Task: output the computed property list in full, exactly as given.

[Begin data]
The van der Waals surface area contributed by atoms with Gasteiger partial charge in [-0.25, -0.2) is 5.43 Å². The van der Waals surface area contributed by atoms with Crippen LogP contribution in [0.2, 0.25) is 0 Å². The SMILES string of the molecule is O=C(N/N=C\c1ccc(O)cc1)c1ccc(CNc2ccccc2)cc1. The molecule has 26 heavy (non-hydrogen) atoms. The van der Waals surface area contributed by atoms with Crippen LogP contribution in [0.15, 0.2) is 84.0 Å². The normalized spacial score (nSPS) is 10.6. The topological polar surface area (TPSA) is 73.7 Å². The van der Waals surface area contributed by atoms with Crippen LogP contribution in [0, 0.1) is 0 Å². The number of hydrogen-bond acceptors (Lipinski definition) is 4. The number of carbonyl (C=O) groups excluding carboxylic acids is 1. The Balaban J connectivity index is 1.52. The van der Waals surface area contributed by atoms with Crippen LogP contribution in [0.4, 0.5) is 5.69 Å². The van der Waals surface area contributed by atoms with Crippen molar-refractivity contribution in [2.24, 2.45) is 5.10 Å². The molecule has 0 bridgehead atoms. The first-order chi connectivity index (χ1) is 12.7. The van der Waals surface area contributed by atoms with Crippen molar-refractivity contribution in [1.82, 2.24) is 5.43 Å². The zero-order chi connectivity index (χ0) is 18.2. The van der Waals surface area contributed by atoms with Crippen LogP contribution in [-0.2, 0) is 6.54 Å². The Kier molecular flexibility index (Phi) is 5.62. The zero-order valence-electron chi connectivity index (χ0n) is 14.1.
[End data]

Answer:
The van der Waals surface area contributed by atoms with Gasteiger partial charge in [-0.25, -0.2) is 5.43 Å². The van der Waals surface area contributed by atoms with Crippen LogP contribution in [0.2, 0.25) is 0 Å². The SMILES string of the molecule is O=C(N/N=C\c1ccc(O)cc1)c1ccc(CNc2ccccc2)cc1. The molecule has 26 heavy (non-hydrogen) atoms. The van der Waals surface area contributed by atoms with Crippen LogP contribution in [0.15, 0.2) is 84.0 Å². The normalized spacial score (nSPS) is 10.6. The topological polar surface area (TPSA) is 73.7 Å². The van der Waals surface area contributed by atoms with Crippen LogP contribution in [0, 0.1) is 0 Å². The number of hydrogen-bond acceptors (Lipinski definition) is 4. The number of carbonyl (C=O) groups excluding carboxylic acids is 1. The Balaban J connectivity index is 1.52. The van der Waals surface area contributed by atoms with Crippen LogP contribution in [0.4, 0.5) is 5.69 Å². The van der Waals surface area contributed by atoms with Crippen molar-refractivity contribution in [2.24, 2.45) is 5.10 Å². The molecule has 0 bridgehead atoms. The first-order chi connectivity index (χ1) is 12.7. The van der Waals surface area contributed by atoms with Crippen molar-refractivity contribution in [1.82, 2.24) is 5.43 Å². The zero-order chi connectivity index (χ0) is 18.2. The van der Waals surface area contributed by atoms with Crippen LogP contribution in [-0.2, 0) is 6.54 Å². The Kier molecular flexibility index (Phi) is 5.62. The zero-order valence-electron chi connectivity index (χ0n) is 14.1.